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What is a futures contract?

A futures contract is a legally binding agreement to buy or sell a standardized asset on a specific date or during a specific month. Typically, futures contracts are traded electronically on exchanges such as the CME Group, the largest futures exchange in the United States. How do futures contracts work?

Who is obligated to deliver a futures contract?

Buyers of futures contracts are obligated to take delivery of the underlying asset when the contract expires, and sellers are obligated to deliver. Some contracts require the delivery of a physical asset, while others are cash-settled. Futures track a wide range of commodities and financial assets.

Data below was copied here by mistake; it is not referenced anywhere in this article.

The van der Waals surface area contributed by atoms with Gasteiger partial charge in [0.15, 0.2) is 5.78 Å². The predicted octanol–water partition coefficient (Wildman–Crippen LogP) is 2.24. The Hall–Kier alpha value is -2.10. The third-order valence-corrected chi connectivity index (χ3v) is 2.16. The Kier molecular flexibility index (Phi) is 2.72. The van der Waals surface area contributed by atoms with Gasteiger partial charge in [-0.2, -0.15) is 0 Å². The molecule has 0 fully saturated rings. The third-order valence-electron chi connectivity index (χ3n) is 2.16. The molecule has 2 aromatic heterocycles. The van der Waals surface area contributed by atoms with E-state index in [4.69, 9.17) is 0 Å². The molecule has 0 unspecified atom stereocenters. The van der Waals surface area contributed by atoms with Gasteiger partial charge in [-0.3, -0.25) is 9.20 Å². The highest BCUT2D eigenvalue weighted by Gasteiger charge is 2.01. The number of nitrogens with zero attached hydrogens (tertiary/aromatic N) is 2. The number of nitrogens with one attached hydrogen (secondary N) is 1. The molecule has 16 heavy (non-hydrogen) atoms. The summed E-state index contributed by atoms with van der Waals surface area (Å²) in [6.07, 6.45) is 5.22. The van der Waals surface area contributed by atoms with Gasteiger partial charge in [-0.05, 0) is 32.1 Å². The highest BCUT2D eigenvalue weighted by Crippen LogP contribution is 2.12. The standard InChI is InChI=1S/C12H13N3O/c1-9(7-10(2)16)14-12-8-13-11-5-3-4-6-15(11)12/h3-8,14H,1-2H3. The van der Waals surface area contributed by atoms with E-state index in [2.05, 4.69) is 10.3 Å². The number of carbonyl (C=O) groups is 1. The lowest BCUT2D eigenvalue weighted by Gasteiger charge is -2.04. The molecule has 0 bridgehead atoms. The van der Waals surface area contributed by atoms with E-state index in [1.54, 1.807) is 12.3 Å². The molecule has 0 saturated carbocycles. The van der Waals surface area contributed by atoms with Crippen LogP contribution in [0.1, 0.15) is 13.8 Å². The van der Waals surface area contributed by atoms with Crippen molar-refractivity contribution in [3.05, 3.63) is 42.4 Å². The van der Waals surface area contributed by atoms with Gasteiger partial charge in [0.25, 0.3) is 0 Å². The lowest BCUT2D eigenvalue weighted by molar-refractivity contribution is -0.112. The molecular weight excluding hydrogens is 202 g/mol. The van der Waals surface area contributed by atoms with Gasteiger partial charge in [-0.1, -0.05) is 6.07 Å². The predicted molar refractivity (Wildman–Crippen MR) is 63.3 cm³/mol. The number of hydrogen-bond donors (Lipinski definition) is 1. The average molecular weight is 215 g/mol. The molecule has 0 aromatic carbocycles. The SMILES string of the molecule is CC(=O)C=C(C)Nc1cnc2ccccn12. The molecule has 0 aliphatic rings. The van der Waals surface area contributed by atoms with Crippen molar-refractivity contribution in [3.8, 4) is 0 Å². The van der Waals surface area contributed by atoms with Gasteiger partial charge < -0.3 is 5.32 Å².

How are futures traded?

Futures contracts are traded on an exchange like the Chicago Mercantile Exchange (CME) 1, and investors are required to have an account approved by a brokerage firm like TradeStation in order to trade futures. The Commodity Futures Trading Commission (CFTC), a federal agency, regulates the trading of futures contracts.

What happens if a futures contract expires?

The buyer of a futures contract, on the other hand, is obligated to take possession of the underlying commodity (or the financial equivalent) at the time of expiration and not any time before. The buyer of a futures contract can sell their position at any time before expiration and be free of their obligation.

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